Best Response: Acknowledge that everybody makes mistakes occasionally and that the most important part of making mistakes is learning from them. Tell about a time you made a one-time error, how you fixed it, and what you learned from it.
7. What Is Your Salary Requirement?
Avoid: Naming a number that is too high can cause your candidacy to be ruled out before you’ve had a chance to make a good impression. Naming a number that is too low can make you appear desperate or underqualified.
Best Response: Put off answering this question if possible. One example of good response is, “I’m more interested in a position that will be a good fit for my skills and interests. I am confident that your company will offer a salary that is competitive in the current job market.”
8. Where do you see yourself in five years?
Avoid: If your expectations are too aggressive, the interviewer could see you as a threat, wanting their job. If your answer is too mild, you will be seen as lacking drive and ambition.
Best Response: Convey that you won’t abandon the employer anytime soon. Also, indicate that you will add value to the company as you achieve your own goals. An example of a good response: “My current goal is to be in a position where I can grow and take on challenges. Eventually, I want to assume more management responsibilities and get involved in data analysis. Ultimately, I want to work for a company where I can build my career.”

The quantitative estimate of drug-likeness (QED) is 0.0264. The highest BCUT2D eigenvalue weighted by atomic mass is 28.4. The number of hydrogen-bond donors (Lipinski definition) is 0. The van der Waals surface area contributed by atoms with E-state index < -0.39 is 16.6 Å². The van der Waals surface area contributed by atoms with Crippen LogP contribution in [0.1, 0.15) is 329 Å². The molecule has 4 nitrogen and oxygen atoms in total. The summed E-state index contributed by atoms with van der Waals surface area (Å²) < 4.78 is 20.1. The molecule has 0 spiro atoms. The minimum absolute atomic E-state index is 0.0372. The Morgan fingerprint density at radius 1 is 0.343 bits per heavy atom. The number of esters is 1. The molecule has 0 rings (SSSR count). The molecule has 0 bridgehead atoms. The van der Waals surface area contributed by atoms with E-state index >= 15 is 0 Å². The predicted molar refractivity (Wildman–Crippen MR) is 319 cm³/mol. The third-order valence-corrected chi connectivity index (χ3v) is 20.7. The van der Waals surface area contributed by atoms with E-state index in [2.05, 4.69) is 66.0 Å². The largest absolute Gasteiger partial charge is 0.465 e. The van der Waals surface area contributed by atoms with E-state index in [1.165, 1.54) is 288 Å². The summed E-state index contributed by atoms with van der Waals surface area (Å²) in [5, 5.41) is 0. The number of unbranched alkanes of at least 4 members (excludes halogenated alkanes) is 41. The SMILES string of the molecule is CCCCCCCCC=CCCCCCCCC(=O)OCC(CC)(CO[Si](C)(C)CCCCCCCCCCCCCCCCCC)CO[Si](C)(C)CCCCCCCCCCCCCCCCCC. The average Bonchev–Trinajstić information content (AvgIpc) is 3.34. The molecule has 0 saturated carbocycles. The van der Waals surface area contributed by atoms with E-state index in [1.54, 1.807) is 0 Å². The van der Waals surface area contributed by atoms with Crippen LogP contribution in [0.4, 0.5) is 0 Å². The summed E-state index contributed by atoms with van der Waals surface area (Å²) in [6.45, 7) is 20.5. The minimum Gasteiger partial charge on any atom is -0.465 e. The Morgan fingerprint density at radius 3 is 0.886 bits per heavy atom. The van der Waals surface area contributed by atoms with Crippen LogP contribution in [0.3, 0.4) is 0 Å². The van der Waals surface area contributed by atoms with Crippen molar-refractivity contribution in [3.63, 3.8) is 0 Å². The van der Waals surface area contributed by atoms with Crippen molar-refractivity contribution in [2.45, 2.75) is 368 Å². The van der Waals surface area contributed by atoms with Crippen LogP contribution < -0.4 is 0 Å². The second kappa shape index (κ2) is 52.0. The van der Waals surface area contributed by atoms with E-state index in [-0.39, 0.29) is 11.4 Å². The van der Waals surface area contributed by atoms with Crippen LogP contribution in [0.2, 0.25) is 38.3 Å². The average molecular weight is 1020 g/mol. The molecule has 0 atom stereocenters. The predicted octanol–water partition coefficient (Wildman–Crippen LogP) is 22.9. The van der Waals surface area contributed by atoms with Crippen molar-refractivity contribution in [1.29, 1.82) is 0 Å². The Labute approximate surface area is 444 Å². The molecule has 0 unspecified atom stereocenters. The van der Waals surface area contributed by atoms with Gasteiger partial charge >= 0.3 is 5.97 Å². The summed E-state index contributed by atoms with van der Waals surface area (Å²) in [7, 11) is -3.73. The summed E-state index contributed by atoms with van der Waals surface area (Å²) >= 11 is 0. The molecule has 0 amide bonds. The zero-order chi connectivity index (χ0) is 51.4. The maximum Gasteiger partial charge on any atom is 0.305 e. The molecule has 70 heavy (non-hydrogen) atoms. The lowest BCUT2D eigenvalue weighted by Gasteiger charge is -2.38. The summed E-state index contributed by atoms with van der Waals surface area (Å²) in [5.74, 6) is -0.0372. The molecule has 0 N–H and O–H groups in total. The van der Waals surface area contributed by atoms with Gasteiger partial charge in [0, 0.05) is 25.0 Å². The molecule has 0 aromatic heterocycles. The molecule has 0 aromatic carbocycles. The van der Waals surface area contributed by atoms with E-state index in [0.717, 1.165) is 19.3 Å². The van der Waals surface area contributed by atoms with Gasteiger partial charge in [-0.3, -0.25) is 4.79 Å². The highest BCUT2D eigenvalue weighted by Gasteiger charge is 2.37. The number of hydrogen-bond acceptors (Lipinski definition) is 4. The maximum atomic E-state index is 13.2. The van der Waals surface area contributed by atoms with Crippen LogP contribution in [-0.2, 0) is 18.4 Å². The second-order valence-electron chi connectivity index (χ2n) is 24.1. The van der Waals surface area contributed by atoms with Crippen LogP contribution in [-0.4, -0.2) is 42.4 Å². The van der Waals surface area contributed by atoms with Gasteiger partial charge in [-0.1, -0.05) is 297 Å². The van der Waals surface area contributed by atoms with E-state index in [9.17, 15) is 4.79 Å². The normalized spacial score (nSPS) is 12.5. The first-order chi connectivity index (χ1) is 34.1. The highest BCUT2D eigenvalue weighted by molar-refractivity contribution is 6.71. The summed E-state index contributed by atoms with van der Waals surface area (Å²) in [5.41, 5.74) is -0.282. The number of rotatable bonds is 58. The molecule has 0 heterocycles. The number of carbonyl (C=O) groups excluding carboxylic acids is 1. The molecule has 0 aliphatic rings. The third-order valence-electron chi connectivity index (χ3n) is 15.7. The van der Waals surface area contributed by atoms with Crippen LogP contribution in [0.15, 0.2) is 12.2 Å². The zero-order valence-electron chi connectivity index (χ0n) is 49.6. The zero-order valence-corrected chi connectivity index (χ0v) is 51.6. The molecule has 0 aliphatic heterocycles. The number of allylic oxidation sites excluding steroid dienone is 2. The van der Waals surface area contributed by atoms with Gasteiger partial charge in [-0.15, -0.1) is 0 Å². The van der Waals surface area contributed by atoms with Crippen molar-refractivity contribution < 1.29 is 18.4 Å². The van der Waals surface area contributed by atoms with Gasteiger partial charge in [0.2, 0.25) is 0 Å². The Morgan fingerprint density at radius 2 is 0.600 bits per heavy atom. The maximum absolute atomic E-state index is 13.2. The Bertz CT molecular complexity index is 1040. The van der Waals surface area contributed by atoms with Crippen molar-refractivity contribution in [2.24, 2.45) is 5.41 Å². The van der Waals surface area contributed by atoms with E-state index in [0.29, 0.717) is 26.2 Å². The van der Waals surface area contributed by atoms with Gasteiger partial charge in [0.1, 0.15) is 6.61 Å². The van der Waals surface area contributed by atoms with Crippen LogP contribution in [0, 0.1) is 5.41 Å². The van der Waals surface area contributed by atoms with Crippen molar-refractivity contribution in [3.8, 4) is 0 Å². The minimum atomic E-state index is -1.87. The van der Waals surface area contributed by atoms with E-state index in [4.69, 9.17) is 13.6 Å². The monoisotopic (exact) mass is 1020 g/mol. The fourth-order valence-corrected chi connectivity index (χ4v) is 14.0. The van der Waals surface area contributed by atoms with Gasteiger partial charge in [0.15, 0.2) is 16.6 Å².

9. Why Did You Leave Your Last Job?
Avoid: The interview is not the time to air your grievances against your previous employer. Speaking poorly of your last job will make you seem negative.
Best Response: Craft an answer that indicates you are looking to grow and ties that growth to this job. For example, “I feel as though I can be doing more. There was no room for growth at my last job. Your organization is known for its commitment to helping the community. I would love the opportunity to use my 12 years of experience in outreach programming to be a part of that community improvement.”
10. Do You Have Any Questions for Me?
Avoid: No matter how curious you are, you should not ask questions regarding benefits and salary until an offer has been made.
Best Response: Ask questions that demonstrate you have given this opportunity some deep thought. Additionally, ask questions pertaining to what needs to be achieved, or what has made others succeed or fail in the role, as well as questions about how the department fits into the organization as a whole. For example, “What are some of the biggest challenges facing the department currently?”
With job interviews, you can never be too prepared. Taking the time necessary to carefully construct your responses will get you closer to landing your dream job.
For further preparation, take a look at our interviewing tips page on our website.
Kathy Lin, Marketing Communications Manager
Kathy writes content for Tal Healthcare, a healthcare career website. She has a background in recruiting, sales, and teaching. She holds a BA in Biology from the University of Vermont. When she isn’t writing you can find her outside running, skiing or biking.